Internships to give law students international exposure: CJI
As the Bar council of India - the apex regulatory body for profession and education of lawyers – opposes the entry of foreign lawyers in the country, Chief Justice of India HL Dattu on Saturday suggested having international internships for Indian law students to give them global exposure.Updated: Aug 08, 2015 23:17 IST
As the Bar council of India - the apex regulatory body for profession and education of lawyers – opposes the entry of foreign lawyers in the country, Chief Justice of India HL Dattu on Saturday suggested having international internships for Indian law students to give them global exposure.
Speaking at the inaugural session of a two-day conference on Global Legal Education organised by the Confederation of Indian Bar at KIIT University, the CJI underlined the need for a revamp of law courses in the wake of globalisation. He emphasised the importance of having more interactive curricula instead of the traditional classroom mode of teaching.
"Students must be exposed to legal courses related to foreign relations. There should be international exchange programmes and internship programmes with foreign firms to enable students understand the needs of global markets," CJI Dattu said. There should also be partnership with foreign legal institutions and faculty, he added.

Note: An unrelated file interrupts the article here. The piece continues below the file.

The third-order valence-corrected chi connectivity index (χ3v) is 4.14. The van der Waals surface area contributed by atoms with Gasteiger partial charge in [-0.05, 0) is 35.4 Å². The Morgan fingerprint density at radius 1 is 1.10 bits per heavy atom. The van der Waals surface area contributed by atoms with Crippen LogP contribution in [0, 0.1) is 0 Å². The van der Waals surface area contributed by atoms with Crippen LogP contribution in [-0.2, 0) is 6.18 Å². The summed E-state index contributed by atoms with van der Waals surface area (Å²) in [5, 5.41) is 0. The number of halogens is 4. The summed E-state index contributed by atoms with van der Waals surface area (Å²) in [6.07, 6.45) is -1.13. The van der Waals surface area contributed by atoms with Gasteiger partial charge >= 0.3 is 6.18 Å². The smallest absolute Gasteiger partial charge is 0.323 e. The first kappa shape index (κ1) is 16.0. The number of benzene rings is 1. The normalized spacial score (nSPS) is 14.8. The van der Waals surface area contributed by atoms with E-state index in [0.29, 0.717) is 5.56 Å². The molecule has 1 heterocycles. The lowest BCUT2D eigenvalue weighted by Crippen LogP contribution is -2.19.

"The curriculum must also include international perspective. We must move to smaller classrooms," he said.
In the post-liberalisation era, law has emerged as a preferred career choice for students. According to the Ministry of Human Resources Development, 1.55 lakh students got enrolled in under-graduate law courses in various universities across India and 61,124 students successfully completed the course in the academic year 2011-12.
There are 17 national law universities offering 5-year LL.B. courses, besides many private universities that have also started law courses.
These are in addition to the traditional three-year law courses offered by various central and state universities across India.
The CJI underlined the requirement of having more legal clinics in institutions to bridge the gap between theoretical and practical experience.
To match international legal practitioners change in curriculum ought to become a priority, the CJI said.
"Legal education should consider globalization and its implication on the legal field - both domestically and internationally - to empower the future generation to succeed," he said, adding "India must produce world class scholars."